Deemed as one of Africa’s musical geniuses, Fela Kuti not only transformed the music scene in the early 1970’s, he reinvented it; by fusing funk, traditional Yoruba music, jazz, calypso, salsa, Highlife and African classical music to form Afrobeat.
His energy, presence, rhythm, and undeniable talent composed one of the most diverse genres in music and cast light on the rich talent of artists in Africa, with hits such as “Yellow fever,” “Teacher, Don’t Teach Me No Nonsense,” “Water No Get Enemy,” “Shakara,” and “Sorrow Tears and Blood” which spoke of the potential for prosperity throughout Africa and the human struggle.
Politically, Fela was an avid supporter of the Pan-African and Black power movement. In the 1980’s Fela created and rallied for his political party –the Movement of the People (MOP) and urged Africans to take pride in their culture and value their rich history and potential. He denounced European exploiters and spoke of the inequalities and prejudice that presided in Nigeria amongst the classes.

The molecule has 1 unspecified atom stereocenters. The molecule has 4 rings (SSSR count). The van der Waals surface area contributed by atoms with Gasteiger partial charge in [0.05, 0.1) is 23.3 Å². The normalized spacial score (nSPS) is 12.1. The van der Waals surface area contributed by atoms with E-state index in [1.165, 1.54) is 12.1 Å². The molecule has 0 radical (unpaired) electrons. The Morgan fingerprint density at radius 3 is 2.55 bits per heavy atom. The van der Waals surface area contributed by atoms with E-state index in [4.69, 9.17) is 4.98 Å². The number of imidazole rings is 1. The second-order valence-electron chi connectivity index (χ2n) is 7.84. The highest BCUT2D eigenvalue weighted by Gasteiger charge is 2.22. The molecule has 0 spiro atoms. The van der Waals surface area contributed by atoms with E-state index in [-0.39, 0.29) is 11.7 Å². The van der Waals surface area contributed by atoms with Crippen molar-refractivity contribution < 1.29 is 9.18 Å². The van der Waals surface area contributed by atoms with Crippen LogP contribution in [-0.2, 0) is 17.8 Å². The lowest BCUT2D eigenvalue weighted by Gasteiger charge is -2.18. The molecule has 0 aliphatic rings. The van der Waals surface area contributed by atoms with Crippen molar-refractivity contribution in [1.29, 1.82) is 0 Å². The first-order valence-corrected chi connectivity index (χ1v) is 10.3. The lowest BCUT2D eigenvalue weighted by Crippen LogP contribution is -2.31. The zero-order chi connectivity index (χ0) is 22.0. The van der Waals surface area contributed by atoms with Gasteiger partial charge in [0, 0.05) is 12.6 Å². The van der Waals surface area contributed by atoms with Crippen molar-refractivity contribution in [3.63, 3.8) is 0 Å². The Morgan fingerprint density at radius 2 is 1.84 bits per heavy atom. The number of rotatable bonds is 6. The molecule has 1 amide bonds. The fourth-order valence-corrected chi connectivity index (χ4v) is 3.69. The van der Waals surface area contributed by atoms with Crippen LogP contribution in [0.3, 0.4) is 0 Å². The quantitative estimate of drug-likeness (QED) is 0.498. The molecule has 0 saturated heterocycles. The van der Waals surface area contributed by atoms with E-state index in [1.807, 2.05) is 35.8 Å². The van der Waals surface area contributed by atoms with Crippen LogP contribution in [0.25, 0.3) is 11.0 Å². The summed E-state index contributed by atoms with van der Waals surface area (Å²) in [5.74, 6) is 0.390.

Fela’s magnetic energy not only embarked on a new wave of music in Africa, but also raised awareness in the people to become self-reliant and embody self-pride in themselves and take ownership of their land, interests and their vitality.
Beyond politics, Fela’s presence was dynamic. His energetic on stage demeanor along with his distinct collection of tailored to the tee, fine embroidered suits, signature beads and jewelry, set him apart. Fela offered the world a fresh take on music, culture and art and pioneered with many other African artists to set the bar for African influence.
Decades after Fela hit the music scene in Nigeria, his influence continues to reign in theatre –such as the Broadway Hit FELA!, in music –with his everlasting imprint in world music and popular culture, and in contemporary fashion like the Fela Kuti inspired collection by Nigerian knitwear designer Buki Akib.